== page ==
Wool spinners weave a new lease of life into Bannockburn's general store

by Jill Heron / 16 September, 2017

Wool spinner Mellissa Uber-Lopez outside the old Bannockburn general store, where she now runs a fibre studio and gallery.

For more than 20 years, Mellissa Uber-Lopez had to set aside her creative urges. Now that the opportunity to let them loose has finally come, she’s grabbing the bull – or more precisely a ram called Jasper – by the horns. 

Born in rural East Malaysia, Uber-Lopez, a kindergarten teacher, immigrated here 27 years ago, after her late husband John, a mechanical engineer and platform supervisor on Exxon Mobil oil rigs, befriended some New Zealanders in the crew. “He worked with expats all over the world,” she says, “but it was the Kiwis that won our hearts.”

The young couple were expecting the first of four children when they arrived in Auckland. Often alone due to her husband’s job, Uber-Lopez had her hands full, and it was only three years ago she found time to learn how to spin and dye wool.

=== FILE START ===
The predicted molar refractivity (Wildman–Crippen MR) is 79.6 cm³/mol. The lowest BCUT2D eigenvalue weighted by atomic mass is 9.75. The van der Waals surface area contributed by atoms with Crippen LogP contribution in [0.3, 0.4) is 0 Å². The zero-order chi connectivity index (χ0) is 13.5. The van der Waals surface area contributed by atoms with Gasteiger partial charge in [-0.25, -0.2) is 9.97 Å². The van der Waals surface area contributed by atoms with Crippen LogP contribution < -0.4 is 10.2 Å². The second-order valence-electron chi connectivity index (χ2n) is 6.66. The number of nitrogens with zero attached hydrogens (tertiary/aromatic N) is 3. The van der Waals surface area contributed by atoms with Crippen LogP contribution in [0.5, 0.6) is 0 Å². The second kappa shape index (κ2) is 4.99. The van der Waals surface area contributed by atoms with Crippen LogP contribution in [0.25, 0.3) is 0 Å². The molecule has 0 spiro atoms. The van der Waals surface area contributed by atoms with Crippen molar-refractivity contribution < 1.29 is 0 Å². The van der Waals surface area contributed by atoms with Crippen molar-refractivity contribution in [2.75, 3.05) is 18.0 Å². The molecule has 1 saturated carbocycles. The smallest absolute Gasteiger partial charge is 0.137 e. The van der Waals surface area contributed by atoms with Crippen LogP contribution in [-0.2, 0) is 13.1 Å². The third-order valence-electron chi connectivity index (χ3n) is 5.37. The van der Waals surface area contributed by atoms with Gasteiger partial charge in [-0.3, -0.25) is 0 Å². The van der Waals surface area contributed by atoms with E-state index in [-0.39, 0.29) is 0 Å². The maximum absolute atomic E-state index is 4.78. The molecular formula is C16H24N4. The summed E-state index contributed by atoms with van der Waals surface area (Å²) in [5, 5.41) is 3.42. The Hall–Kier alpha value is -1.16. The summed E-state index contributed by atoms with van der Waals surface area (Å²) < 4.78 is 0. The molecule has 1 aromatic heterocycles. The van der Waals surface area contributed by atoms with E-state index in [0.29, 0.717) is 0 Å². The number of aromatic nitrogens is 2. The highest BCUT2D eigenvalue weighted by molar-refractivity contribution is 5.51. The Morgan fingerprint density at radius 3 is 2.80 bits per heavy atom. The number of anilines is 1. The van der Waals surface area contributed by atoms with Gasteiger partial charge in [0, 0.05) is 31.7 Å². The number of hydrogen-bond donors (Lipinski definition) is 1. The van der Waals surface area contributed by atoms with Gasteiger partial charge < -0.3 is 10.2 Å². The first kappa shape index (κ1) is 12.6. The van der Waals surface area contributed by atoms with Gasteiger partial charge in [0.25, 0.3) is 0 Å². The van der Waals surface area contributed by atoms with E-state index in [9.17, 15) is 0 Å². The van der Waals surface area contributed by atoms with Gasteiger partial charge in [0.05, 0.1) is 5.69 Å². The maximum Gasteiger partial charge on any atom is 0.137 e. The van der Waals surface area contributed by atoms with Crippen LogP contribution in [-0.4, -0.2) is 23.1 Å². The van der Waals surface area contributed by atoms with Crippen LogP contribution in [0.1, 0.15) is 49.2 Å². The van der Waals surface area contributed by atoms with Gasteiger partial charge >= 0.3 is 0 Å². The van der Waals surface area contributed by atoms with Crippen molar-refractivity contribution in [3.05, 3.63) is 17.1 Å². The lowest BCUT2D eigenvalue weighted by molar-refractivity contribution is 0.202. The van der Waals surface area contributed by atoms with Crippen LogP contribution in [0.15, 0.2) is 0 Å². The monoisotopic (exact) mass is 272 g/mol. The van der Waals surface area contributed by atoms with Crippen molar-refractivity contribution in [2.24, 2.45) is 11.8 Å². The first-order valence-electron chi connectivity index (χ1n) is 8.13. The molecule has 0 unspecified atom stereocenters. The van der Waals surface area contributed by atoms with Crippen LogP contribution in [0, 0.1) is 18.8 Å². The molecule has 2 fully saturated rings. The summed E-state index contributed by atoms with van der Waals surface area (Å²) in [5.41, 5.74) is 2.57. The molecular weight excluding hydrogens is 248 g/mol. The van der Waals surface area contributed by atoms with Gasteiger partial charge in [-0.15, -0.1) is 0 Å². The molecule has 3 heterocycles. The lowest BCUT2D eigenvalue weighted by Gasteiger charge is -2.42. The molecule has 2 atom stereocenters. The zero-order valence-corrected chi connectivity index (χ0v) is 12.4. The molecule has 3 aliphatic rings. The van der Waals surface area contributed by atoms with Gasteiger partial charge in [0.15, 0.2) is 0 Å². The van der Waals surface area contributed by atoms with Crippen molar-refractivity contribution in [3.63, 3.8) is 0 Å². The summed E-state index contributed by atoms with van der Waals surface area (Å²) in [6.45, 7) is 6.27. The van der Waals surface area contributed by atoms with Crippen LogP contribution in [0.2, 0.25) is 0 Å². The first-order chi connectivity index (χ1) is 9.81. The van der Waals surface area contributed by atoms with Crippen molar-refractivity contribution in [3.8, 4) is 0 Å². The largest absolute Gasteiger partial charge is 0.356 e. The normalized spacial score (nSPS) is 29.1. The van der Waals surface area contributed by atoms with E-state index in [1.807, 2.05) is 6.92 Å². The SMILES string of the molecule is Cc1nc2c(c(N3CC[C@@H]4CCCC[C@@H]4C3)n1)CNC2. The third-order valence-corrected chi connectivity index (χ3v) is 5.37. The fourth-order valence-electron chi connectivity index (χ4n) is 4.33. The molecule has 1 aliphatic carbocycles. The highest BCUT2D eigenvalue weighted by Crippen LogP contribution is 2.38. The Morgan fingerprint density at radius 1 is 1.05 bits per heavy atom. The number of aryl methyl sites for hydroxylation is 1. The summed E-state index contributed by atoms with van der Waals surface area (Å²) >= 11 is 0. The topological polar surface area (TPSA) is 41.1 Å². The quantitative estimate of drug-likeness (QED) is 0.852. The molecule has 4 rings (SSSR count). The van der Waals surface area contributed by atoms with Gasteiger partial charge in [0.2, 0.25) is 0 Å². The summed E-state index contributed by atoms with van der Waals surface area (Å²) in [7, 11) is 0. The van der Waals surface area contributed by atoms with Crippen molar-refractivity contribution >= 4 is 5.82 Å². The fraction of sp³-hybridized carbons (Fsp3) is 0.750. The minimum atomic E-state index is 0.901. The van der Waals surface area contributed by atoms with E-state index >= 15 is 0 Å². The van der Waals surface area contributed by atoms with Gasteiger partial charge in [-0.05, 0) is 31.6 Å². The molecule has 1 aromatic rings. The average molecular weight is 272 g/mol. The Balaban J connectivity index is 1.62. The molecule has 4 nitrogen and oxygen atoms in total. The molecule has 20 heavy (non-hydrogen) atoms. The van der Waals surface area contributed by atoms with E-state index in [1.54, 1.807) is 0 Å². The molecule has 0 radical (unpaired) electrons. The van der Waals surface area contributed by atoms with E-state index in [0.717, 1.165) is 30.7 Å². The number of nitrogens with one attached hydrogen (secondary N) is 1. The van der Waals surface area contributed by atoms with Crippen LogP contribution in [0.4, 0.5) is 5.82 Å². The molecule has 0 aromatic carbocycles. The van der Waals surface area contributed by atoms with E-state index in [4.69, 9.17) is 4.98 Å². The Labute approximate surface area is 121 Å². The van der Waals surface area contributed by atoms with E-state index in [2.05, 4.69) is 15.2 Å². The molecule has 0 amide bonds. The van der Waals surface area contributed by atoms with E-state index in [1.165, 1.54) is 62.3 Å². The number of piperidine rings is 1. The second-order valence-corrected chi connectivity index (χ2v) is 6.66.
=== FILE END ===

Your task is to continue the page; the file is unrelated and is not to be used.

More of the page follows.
When John died in 2015, after a long illness, Uber-Lopez felt drawn to Central Otago, where she’d seen hills resembling those that surrounded her in childhood. She met her business partner Nicola Galt at a Cromwell craft group, and together they opened a long-imagined cottage business in the old Bannockburn general store.

Local farmers, new friends and customers often drop off wool to the restored 1880 building, which traded until 1971 and now houses the pair’s bustling fibre studio and gallery. Jasper, a hand-reared merino ram, is a favourite source of raw material for their forays into fine wool, and a flurry of new colours and textures are bursting forth in this most Kiwi of enterprises.  

“I love what I do,” says Uber-Lopez. “Sometimes when I get excited the words can’t come out properly to explain, but I just want to make my own colours. I don’t want to be like everyone else. My brain wanders a lot with many ideas. It’s fast and furious. But it’s just the New Zealand wool that I love – and that everything is handmade.” 

This was published in the August 2017 issue of North & South.

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